International Superstar Soccer- Not to be confused with Pro Evolution Soccer International Superstar Soccer was developed by the Osaka branch of Konami. The International Superstar series was developed before Pro Evo was and has a long history on the Super Nintendo and Megadrive before moving to the N64 and PlayStation 2. Superstar Soccer for the PlayStation 2 was released in 2000 and featured licensed player names. It was a huge challenge to the FIFA series and labeled by some as the leader of the genre. It blended arcade elements like huge graphics that said GOAL or FOUL with immersive and realistic game play. Just checking out all the button combinations in the manual shows you how detailed they tried to make the game.

RedCard Soccer- Created by Point of View and released in 2002 on Xbox, PlayStation 2 and Gamecube. Memorable for its focus on generating a fun arcade experience RedCard was the soccer game for those who didn't like soccer. Players chose a national team and took them on a quest to conquer the whole world, even Antartica, and would play against other national teams along with teams of Dolphins, the Army and SWAT on normal pitches and fantasy pitches like an Aircraft carrier. RedCard had impressive graphics and allowed players to perform absolutely brutal tackles, like a charged headbutt, without fear of being booked and ridiculous special moves like bicycle kicks 10 feet in the air and cartwheel kicks.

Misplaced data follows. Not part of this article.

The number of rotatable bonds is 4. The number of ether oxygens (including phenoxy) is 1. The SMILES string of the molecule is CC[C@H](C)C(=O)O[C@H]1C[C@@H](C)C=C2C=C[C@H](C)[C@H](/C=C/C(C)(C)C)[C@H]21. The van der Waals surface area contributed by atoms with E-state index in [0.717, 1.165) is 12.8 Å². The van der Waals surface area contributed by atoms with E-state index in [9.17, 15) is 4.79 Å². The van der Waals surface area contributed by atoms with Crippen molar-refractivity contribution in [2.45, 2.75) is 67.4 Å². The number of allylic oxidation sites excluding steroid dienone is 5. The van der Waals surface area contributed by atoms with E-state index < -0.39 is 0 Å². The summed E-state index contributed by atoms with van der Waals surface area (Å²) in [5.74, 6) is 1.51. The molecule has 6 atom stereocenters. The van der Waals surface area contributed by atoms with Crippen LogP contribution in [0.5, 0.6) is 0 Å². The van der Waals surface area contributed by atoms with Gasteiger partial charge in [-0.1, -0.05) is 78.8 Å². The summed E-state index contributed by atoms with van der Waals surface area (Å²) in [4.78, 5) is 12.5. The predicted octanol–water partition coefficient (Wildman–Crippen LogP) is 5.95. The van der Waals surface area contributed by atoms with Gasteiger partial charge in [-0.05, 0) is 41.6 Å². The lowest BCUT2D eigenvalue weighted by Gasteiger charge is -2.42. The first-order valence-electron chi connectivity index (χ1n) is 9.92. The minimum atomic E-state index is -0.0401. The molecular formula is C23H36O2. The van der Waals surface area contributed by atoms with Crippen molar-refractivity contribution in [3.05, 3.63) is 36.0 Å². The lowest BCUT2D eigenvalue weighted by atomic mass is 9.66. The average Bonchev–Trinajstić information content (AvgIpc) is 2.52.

SEGA Soccer Slam- SEGA Soccer Slam takes the silliness of RedCard and amplifies it to give you a very fun and accessible take on the world game. If you are looking for an accurate representation of the game SEGA Soccer Slam isn't it as there are no corners, throw ins, penalties or free kicks. Players control a team of three people who loosely represent a continent ie Team Spirit's members hail from Nigeria, Kenya and South Africa. Each team has their own home field and special attributes like speed, shooting or aggressiveness and players compete in a variety of game modes like quest mode where you play ten games and earn money for team power ups. The character designs were outrageous and sometimes hilarious which just added to the game.   

Well there you have it, just some of the other weird and wonderful soccer games that have been released over the years. Check back soon for my review of FIFA 10.



Post a Comment